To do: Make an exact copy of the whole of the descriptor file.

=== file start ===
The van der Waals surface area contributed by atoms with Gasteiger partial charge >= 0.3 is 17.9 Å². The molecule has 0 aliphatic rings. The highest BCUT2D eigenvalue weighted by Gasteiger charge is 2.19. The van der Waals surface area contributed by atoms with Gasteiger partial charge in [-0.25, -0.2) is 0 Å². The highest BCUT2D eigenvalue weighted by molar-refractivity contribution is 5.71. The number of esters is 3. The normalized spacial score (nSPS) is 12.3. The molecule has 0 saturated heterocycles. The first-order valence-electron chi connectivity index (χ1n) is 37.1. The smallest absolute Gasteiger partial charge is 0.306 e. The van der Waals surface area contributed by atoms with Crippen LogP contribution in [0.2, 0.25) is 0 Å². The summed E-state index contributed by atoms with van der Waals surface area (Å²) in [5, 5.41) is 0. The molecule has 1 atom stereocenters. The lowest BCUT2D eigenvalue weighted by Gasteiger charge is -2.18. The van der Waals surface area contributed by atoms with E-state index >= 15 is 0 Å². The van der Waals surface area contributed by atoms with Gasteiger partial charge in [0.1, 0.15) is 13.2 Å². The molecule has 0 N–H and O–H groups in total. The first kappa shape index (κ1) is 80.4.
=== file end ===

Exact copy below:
The van der Waals surface area contributed by atoms with Gasteiger partial charge >= 0.3 is 17.9 Å². The molecule has 0 aliphatic rings. The highest BCUT2D eigenvalue weighted by Gasteiger charge is 2.19. The van der Waals surface area contributed by atoms with Gasteiger partial charge in [-0.25, -0.2) is 0 Å². The highest BCUT2D eigenvalue weighted by molar-refractivity contribution is 5.71. The number of esters is 3. The normalized spacial score (nSPS) is 12.3. The molecule has 0 saturated heterocycles. The first-order valence-electron chi connectivity index (χ1n) is 37.1. The smallest absolute Gasteiger partial charge is 0.306 e. The van der Waals surface area contributed by atoms with Crippen LogP contribution in [0.2, 0.25) is 0 Å². The summed E-state index contributed by atoms with van der Waals surface area (Å²) in [5, 5.41) is 0. The molecule has 1 atom stereocenters. The lowest BCUT2D eigenvalue weighted by Gasteiger charge is -2.18. The van der Waals surface area contributed by atoms with E-state index >= 15 is 0 Å². The van der Waals surface area contributed by atoms with Gasteiger partial charge in [0.1, 0.15) is 13.2 Å². The molecule has 0 N–H and O–H groups in total. The first kappa shape index (κ1) is 80.4.